What you and Balko do is claim that she was “apparently innocent” and people get the idea that she is innocent of having done anything to get shot.

    I’m not debating this all day, by the way. I have a Thanksgiving to attend.

    Patterico (de0616)

  93. Patterico,

    Look, my point is simple: regardless of what you think of the drug laws, they are the law. If you don’t like it, work to change them.

    You can limit your point to the less controversial statements of objective fact, but that’s not what ignites people’s interest and draws their reponses. E.g., why would I waste time disputing that dynamic entries are legal? But then again, what does that prove?

    Also, your traffic analogy is somewhat facile. If the war on drugs is analogous to the war on speeders, the no-knock is analogous to the high-speed chase when a speeder evades arrest. (perfect it ain’t but I hope you get my point) And high-speed chases are the subject of an often agonizing consideration of the costs and benefits.

    I’m not trying to make the sweeping statement that the WOD must stop because it is wrong. I try to avoid that kind of declaration. Rather, it is that the costs have gotten too high and continue to increase. The benefits are nebulous and in any case are dwarfed by the costs. Hence, without putting too fine a point on it, I referred to it as a tipping point, reached (by any sane calculus) long ago.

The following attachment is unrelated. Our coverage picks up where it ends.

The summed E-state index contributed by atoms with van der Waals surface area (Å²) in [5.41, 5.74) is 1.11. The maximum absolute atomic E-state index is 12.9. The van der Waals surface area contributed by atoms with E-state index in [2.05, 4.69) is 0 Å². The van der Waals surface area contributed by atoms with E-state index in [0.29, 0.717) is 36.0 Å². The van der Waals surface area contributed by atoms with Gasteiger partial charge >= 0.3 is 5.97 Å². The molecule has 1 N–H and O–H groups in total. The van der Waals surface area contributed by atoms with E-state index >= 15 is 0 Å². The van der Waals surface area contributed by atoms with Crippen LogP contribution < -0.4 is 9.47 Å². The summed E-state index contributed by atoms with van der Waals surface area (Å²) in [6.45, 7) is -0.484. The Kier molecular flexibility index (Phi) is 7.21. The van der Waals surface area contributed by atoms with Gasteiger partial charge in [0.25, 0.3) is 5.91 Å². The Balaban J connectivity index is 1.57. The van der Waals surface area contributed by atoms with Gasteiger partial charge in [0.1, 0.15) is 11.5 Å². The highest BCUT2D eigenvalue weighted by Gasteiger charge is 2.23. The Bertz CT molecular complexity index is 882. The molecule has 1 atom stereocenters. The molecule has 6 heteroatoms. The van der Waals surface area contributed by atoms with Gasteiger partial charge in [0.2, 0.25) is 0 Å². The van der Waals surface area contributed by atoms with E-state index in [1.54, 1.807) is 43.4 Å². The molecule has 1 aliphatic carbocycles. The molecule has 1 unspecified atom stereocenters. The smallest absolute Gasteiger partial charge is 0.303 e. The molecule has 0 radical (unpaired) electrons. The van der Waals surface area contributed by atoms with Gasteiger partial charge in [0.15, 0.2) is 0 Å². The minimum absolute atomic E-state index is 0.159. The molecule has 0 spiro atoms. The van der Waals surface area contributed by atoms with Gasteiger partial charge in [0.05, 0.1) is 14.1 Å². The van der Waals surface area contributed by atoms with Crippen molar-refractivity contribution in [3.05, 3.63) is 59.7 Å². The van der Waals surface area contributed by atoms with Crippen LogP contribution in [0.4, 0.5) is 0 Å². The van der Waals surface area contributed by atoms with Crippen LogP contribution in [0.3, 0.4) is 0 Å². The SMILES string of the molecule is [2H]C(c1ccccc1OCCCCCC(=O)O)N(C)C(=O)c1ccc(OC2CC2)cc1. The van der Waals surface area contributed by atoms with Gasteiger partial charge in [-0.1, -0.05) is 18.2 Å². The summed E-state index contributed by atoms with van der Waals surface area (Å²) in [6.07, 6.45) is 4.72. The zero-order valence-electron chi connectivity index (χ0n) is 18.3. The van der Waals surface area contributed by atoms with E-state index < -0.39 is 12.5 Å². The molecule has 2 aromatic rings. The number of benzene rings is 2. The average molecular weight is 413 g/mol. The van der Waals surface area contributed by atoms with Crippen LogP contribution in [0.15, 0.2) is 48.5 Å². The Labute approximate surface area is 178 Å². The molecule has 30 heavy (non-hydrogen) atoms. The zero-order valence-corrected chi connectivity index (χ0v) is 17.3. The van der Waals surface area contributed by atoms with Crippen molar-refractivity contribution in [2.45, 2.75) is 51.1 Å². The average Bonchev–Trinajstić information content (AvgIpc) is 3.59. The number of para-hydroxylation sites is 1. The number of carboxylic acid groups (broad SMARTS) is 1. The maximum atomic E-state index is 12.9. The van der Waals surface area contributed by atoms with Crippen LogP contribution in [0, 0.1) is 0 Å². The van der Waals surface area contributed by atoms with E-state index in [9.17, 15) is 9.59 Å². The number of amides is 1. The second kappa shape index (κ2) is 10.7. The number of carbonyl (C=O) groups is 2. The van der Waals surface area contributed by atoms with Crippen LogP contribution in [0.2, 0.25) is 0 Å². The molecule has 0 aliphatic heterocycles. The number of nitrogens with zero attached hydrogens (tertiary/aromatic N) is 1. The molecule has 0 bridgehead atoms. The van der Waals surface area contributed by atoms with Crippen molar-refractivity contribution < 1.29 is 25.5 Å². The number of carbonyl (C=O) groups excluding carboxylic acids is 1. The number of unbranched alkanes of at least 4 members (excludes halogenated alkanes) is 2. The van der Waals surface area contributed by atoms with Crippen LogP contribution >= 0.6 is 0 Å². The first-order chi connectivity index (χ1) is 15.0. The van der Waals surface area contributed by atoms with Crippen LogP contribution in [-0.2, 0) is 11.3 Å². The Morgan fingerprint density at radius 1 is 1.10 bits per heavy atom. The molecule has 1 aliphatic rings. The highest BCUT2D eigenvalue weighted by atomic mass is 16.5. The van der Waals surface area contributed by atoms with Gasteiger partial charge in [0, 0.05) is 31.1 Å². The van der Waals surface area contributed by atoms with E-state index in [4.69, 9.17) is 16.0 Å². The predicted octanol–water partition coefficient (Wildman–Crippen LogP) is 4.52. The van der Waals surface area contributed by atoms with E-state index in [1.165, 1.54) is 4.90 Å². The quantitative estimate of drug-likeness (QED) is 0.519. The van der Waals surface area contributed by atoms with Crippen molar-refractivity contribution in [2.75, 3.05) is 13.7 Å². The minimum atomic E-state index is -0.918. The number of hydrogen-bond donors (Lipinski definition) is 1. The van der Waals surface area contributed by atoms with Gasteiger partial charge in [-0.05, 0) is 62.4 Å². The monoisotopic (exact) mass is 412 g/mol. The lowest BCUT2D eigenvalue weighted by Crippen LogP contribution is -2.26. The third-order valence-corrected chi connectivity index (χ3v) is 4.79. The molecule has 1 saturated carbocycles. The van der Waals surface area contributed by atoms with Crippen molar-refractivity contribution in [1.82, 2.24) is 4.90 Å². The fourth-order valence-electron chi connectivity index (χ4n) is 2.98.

If the war on speeders carried half of the war on drugs (which it never could), it would simply be wiser not to wage it. But because drugs present an economic phenomenon with all kinds of insidious incentives, traffic laws will never fall into the same category.

    biwah (dec311)

  94. I also have some things to do.

    Happy thanksgiving to all.

    biwah (dec311)

  95. Invariably in these stories the underlying rationale for the dynamic entry gets lost in the consequences of the entry itself. It is the underlying rationale that is the problem. People are dying over stuff they shouldn’t die for. Note there is no recovery from death; it is final; you are dead. That’s simply indefensible from a consequentialist perspective. Now maybe some people might have a problem with this deontological argument, and someone has some utilitarian support for these sort of outcomes, but I simply can’t fathom one.